This information is provided by the National Institutes of Health (NIH) Genetic and Rare Diseases Information Center (GARD).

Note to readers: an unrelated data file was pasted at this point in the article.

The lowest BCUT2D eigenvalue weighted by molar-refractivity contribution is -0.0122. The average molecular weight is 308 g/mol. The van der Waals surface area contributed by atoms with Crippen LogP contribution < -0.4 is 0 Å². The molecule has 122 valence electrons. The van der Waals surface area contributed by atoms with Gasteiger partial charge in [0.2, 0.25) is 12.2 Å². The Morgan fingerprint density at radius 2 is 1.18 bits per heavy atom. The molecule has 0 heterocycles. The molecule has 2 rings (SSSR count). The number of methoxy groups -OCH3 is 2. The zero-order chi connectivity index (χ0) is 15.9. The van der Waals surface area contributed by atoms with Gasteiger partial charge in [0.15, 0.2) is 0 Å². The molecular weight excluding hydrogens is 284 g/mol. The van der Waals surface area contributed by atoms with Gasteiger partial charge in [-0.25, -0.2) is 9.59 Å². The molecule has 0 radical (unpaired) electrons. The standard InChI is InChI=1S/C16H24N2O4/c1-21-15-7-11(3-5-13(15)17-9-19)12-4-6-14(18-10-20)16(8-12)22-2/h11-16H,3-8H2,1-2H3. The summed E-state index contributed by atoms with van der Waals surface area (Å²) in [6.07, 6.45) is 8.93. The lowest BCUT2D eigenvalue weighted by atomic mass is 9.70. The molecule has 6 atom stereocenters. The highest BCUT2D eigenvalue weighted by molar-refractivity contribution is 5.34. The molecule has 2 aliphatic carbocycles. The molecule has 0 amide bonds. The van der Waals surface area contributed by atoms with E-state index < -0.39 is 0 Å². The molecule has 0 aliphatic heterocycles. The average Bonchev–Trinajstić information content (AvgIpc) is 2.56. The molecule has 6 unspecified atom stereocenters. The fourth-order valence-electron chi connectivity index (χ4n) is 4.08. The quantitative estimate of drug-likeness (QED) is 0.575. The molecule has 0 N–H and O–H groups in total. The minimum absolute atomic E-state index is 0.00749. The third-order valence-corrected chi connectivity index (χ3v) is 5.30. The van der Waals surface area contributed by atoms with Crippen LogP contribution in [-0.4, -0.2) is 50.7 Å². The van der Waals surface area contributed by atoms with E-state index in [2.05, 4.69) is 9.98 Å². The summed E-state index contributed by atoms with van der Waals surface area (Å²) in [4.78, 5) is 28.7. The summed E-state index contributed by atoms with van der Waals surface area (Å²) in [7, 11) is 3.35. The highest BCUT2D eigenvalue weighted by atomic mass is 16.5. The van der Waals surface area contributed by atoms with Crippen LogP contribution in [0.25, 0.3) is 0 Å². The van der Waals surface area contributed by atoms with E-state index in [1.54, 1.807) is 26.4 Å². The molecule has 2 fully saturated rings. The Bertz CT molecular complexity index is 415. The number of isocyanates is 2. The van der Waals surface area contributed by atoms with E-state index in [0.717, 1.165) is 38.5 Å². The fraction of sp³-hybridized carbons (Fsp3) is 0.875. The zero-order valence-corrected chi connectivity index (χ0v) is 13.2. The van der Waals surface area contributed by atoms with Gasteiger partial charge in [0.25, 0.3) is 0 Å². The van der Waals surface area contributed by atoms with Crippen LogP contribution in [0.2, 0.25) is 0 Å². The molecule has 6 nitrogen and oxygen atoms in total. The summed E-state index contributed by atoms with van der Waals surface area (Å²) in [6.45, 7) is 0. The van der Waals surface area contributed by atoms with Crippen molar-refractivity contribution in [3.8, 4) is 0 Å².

Rhabdoid tumor (RT) is an aggressive pediatric soft tissue sarcoma that arises in the kidney, the liver, the peripheral nerves and all miscellaneous soft-parts throughout the body. RT involving the central nervous system (CNS) is called atypical teratoid rhabdoid tumor. RT usually occurs in infancy or childhood. In most cases, the first symptoms are linked to the compressive effects of a bulky tumor (such as respiratory distress, abdominal mass, peripheral nerve palsy). In about 90% of cases it is caused by a mutation in the SMARCB1 gene, which is a tumor suppressor gene. In rare cases, it may be caused by a mutation in the SMARCA4 gene. No standard care exists for RT, although there are many ongoing studies. Treatment includes resection of the tumor mass and chemotherapy and radiotherapy. Because atypical teratoid rhabdoid tumors and rhabdoid tumors of the kidney have the same gene mutation and similar biopsy findings, they are now considered identical or closely related entities. Also, 10-15% of patients with malignant rhabdoid tumors have brain tumors.
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